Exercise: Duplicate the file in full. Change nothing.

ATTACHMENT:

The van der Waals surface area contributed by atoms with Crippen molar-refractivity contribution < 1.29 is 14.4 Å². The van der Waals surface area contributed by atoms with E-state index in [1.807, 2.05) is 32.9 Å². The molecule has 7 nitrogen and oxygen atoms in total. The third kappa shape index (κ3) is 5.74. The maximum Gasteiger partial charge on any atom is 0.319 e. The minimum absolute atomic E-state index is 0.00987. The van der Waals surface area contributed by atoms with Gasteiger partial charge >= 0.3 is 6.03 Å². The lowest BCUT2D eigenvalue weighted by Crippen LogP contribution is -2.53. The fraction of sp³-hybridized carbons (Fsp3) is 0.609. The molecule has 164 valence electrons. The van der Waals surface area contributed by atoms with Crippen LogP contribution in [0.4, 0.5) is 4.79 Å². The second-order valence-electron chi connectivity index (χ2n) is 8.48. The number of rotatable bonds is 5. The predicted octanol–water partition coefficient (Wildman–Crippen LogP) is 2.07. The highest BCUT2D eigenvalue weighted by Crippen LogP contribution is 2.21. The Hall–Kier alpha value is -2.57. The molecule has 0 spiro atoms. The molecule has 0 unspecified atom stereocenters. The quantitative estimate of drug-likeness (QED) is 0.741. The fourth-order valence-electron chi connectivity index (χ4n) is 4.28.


The van der Waals surface area contributed by atoms with Crippen molar-refractivity contribution < 1.29 is 14.4 Å². The van der Waals surface area contributed by atoms with E-state index in [1.807, 2.05) is 32.9 Å². The molecule has 7 nitrogen and oxygen atoms in total. The third kappa shape index (κ3) is 5.74. The maximum Gasteiger partial charge on any atom is 0.319 e. The minimum absolute atomic E-state index is 0.00987. The van der Waals surface area contributed by atoms with Gasteiger partial charge >= 0.3 is 6.03 Å². The lowest BCUT2D eigenvalue weighted by Crippen LogP contribution is -2.53. The fraction of sp³-hybridized carbons (Fsp3) is 0.609. The molecule has 164 valence electrons. The van der Waals surface area contributed by atoms with Crippen LogP contribution in [0.4, 0.5) is 4.79 Å². The second-order valence-electron chi connectivity index (χ2n) is 8.48. The number of rotatable bonds is 5. The predicted octanol–water partition coefficient (Wildman–Crippen LogP) is 2.07. The highest BCUT2D eigenvalue weighted by Crippen LogP contribution is 2.21. The Hall–Kier alpha value is -2.57. The molecule has 0 spiro atoms. The molecule has 0 unspecified atom stereocenters. The quantitative estimate of drug-likeness (QED) is 0.741. The fourth-order valence-electron chi connectivity index (χ4n) is 4.28.